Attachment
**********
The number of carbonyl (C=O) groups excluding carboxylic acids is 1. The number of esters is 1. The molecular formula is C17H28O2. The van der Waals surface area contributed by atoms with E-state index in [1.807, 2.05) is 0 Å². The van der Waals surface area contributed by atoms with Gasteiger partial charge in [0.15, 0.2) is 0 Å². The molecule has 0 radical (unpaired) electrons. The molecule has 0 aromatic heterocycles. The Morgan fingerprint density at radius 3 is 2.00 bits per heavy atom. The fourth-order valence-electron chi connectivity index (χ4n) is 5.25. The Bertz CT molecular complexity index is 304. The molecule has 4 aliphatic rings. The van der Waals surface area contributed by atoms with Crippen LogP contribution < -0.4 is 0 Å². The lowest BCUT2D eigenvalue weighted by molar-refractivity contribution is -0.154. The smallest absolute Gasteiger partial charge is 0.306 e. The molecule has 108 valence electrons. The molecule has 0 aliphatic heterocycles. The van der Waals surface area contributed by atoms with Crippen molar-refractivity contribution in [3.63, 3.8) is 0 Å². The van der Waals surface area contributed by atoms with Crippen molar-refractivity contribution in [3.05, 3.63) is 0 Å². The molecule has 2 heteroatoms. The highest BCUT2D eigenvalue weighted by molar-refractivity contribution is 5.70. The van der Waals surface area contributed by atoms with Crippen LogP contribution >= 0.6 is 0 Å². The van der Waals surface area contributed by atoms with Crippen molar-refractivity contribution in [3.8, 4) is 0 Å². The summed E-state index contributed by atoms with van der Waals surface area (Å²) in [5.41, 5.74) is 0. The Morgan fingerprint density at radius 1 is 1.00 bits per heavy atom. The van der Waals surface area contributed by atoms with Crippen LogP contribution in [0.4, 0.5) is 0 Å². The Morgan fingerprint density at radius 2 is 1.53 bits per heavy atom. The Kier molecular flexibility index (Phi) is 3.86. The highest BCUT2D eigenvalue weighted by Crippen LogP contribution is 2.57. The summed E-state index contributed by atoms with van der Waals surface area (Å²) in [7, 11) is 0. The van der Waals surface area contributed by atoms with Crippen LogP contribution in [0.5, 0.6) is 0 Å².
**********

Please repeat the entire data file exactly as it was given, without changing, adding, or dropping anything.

The number of carbonyl (C=O) groups excluding carboxylic acids is 1. The number of esters is 1. The molecular formula is C17H28O2. The van der Waals surface area contributed by atoms with E-state index in [1.807, 2.05) is 0 Å². The van der Waals surface area contributed by atoms with Gasteiger partial charge in [0.15, 0.2) is 0 Å². The molecule has 0 radical (unpaired) electrons. The molecule has 0 aromatic heterocycles. The Morgan fingerprint density at radius 3 is 2.00 bits per heavy atom. The fourth-order valence-electron chi connectivity index (χ4n) is 5.25. The Bertz CT molecular complexity index is 304. The molecule has 4 aliphatic rings. The van der Waals surface area contributed by atoms with Crippen LogP contribution < -0.4 is 0 Å². The lowest BCUT2D eigenvalue weighted by molar-refractivity contribution is -0.154. The smallest absolute Gasteiger partial charge is 0.306 e. The molecule has 108 valence electrons. The molecule has 0 aliphatic heterocycles. The van der Waals surface area contributed by atoms with Crippen molar-refractivity contribution in [3.63, 3.8) is 0 Å². The van der Waals surface area contributed by atoms with Crippen molar-refractivity contribution in [3.05, 3.63) is 0 Å². The molecule has 2 heteroatoms. The highest BCUT2D eigenvalue weighted by molar-refractivity contribution is 5.70. The van der Waals surface area contributed by atoms with Crippen LogP contribution >= 0.6 is 0 Å². The van der Waals surface area contributed by atoms with Crippen molar-refractivity contribution in [3.8, 4) is 0 Å². The summed E-state index contributed by atoms with van der Waals surface area (Å²) in [5.41, 5.74) is 0. The Morgan fingerprint density at radius 1 is 1.00 bits per heavy atom. The van der Waals surface area contributed by atoms with Crippen LogP contribution in [0.4, 0.5) is 0 Å². The Morgan fingerprint density at radius 2 is 1.53 bits per heavy atom. The Kier molecular flexibility index (Phi) is 3.86. The highest BCUT2D eigenvalue weighted by Crippen LogP contribution is 2.57. The summed E-state index contributed by atoms with van der Waals surface area (Å²) in [7, 11) is 0. The van der Waals surface area contributed by atoms with Crippen LogP contribution in [0.5, 0.6) is 0 Å².